Monsoon arrives June 1: Met department

Prediction leaves room for margin of error of four days

By Dinsa Sachan
Published: Tuesday 15 May 2012

Monsoon will enter Kerala on June 1, India Meteorological Department said in a press statement on May 15. The southwest monsoon, which brings rain over most of the country, first sets foot in the southern sate, heralding its much anticipated arrival. Incidentally, June 1 is also the official normal onset date for the country, which is the average of monsoon arrival dates over several decades.

IMD uses an indigenous statistical model to predict monsoon arrival. The model is not cent percent accurate, and there is a chance of error of four days on either side of the date. So, even if the monsoon arrives four days ahead or late, it would still be considered within the correct range.

The onset date holds importance for the agricultural community, as they gear to cultivate the kharif crops. As monsoon progresses in a predicted manner, the onset dates gives a clue to when it will wash over other states.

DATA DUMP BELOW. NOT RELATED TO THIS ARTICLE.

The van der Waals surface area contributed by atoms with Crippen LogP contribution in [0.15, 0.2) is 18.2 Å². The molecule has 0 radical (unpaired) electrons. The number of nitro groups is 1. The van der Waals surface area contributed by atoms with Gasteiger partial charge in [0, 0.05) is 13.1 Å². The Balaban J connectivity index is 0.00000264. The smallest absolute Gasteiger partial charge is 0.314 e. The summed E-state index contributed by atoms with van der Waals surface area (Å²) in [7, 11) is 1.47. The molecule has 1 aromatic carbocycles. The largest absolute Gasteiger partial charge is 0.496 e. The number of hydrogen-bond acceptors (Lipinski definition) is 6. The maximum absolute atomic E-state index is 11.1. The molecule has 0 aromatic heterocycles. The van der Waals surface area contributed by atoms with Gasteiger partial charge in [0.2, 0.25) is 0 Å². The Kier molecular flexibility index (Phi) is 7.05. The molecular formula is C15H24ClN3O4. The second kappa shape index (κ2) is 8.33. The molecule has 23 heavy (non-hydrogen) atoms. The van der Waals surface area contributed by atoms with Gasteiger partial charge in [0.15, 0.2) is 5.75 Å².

The model takes into account parameters like minimum temperature over north-west India, pre-monsoon rainfall over south peninsula, radiation over south China Sea and Pacific Ocean, and wind conditions over the Indian Ocean.

IMD started offering operational forecast of onset in 2005, and has always been spot-on with the predictions. Interestingly, the monsoon onset dates have digressed sharply from the normal date on several occasions over the past 100 years. In 2005 itself, the monsoon arrived on June 7—a week's deviation from the normal date. The predicted date was June 10. These frequent deviations have propelled the IMD to reconsider the normal date.

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